The numerous and varied eighteenth-century abridgments of Robinson Crusoe have for too long escaped the attention of Defoe’s bibliographers. Many have noted the existence of these derivative works, but few have ventured to explain their significance. What little scholarship does exist tends to focus on the children’s abridgments published by the Newberys in the second half of the eighteenth century. However, children’s abridgments and chapbooks represent but a small portion of the total number of abbreviated editions published prior to 1801. In particular, two different abridgments published by a coterie of London booksellers in the 1720s would become the base texts for nearly 100 further English-language editions. And unlike the Newbery abridgments, these were not designed exclusively for juvenile audiences. This essay seeks to answer the following questions. How did abridged editions of Robinson Crusoe differ from Defoe’s original? How did the abridgments contribute to the canonization of Robinson Crusoe? And what was the legal status of the abridgments?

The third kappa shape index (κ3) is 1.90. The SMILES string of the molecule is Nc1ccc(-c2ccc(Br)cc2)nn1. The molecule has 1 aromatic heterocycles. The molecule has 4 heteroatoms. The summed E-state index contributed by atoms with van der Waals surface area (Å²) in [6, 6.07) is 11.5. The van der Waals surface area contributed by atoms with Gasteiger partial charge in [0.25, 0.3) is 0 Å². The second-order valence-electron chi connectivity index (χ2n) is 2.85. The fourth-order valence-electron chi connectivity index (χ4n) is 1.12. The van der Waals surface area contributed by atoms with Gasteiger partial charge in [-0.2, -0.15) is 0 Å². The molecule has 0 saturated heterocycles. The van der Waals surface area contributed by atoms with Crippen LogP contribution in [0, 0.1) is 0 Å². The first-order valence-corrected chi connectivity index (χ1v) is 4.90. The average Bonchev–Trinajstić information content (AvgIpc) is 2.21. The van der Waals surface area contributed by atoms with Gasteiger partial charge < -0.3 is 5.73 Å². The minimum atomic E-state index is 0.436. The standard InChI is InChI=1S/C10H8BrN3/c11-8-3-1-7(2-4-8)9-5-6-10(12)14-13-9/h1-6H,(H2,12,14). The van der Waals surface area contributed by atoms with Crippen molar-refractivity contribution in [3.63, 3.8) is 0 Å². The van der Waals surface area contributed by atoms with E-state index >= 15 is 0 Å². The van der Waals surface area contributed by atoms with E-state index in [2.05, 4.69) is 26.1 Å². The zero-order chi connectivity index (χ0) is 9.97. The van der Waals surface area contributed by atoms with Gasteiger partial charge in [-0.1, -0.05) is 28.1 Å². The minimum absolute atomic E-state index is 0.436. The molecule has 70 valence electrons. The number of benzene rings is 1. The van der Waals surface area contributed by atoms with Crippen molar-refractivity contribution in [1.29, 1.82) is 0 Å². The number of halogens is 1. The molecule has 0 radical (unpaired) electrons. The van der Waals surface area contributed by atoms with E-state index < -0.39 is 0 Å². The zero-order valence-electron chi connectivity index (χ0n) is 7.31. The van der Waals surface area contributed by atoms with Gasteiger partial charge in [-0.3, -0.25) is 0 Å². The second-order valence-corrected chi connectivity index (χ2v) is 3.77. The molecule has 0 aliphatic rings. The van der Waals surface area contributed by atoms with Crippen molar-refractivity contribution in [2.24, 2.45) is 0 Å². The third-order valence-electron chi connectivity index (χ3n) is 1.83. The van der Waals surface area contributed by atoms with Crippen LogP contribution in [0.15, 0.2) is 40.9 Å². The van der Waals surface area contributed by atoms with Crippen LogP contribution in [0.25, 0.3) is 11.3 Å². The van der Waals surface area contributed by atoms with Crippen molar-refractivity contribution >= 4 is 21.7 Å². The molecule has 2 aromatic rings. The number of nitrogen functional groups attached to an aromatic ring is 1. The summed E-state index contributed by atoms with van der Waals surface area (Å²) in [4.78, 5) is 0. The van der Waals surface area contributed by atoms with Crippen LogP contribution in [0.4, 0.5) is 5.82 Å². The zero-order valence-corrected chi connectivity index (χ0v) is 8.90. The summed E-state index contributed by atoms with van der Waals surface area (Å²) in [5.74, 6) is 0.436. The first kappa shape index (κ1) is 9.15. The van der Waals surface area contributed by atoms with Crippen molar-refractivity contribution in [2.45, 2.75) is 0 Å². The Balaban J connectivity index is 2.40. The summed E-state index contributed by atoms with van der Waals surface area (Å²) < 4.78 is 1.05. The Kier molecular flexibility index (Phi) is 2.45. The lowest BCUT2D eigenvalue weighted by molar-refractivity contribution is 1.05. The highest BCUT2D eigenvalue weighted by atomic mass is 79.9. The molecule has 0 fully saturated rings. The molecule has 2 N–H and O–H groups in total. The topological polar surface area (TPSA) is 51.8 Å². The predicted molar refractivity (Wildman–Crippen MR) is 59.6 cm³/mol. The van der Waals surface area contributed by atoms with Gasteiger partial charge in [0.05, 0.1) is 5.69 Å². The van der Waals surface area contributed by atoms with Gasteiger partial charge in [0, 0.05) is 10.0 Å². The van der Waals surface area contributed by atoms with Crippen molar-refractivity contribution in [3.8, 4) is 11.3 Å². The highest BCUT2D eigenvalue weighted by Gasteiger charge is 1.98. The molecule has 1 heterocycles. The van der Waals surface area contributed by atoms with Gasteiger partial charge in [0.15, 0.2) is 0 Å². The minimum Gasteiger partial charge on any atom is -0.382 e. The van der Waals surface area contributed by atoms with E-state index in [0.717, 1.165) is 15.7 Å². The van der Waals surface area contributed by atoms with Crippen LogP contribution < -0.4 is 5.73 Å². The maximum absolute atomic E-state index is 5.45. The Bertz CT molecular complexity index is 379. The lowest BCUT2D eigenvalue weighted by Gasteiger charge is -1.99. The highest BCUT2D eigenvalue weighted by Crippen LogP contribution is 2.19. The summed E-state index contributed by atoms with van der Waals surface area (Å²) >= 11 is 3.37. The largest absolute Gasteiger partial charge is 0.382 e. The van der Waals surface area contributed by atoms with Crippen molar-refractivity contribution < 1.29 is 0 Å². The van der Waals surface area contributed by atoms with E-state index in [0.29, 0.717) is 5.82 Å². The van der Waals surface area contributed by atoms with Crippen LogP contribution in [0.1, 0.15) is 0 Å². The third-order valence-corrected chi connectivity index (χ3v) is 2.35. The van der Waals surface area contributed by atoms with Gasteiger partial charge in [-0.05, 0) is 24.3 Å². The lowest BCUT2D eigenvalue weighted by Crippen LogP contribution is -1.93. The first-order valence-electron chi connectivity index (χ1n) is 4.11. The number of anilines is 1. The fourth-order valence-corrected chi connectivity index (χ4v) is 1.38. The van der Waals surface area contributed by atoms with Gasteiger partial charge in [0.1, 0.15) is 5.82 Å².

Additional Information

Print ISSN
pp. 292-342
Launched on MUSE
Open Access
Back To Top

This website uses cookies to ensure you get the best experience on our website. Without cookies your experience may not be seamless.